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The official site of NASCAR, the National Association for Stock Car Auto Racing. Find NASCAR Nationwide Series news, schedule, standings and drivers .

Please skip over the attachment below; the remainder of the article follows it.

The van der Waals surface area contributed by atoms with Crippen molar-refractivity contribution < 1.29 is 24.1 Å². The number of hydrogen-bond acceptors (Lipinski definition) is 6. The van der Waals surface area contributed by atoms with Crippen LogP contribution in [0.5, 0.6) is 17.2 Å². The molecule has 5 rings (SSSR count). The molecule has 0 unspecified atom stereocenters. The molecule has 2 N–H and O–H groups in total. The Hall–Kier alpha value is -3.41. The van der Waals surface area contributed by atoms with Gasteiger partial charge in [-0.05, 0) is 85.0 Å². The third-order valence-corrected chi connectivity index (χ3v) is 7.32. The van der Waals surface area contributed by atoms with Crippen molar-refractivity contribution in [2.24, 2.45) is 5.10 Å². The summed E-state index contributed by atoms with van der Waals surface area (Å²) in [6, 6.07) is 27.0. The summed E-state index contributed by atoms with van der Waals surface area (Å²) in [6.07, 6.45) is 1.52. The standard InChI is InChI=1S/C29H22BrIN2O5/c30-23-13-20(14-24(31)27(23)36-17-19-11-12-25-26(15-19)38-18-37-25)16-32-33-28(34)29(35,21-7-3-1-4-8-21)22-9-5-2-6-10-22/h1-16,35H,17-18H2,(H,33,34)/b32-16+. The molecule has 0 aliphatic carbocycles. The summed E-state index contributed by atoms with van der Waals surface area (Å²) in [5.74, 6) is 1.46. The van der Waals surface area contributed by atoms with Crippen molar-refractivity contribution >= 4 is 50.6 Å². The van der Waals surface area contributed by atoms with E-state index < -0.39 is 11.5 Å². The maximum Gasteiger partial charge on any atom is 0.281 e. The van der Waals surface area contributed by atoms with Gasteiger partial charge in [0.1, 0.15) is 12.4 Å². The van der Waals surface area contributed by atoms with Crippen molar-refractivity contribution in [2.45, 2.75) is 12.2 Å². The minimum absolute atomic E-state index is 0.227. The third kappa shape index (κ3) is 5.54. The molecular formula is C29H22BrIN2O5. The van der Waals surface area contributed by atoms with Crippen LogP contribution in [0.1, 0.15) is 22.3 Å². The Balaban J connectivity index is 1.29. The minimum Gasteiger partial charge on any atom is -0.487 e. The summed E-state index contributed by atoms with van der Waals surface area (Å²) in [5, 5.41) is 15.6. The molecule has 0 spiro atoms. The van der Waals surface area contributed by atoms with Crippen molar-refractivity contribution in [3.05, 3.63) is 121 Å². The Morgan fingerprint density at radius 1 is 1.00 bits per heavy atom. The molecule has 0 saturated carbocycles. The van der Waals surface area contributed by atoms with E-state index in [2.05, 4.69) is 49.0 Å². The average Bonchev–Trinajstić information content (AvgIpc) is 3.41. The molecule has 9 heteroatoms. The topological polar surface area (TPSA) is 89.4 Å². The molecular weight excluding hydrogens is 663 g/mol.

Hear what the drivers had to say about the multi-car crash and the possibility of rain in the Coke Zero 400 at Daytona.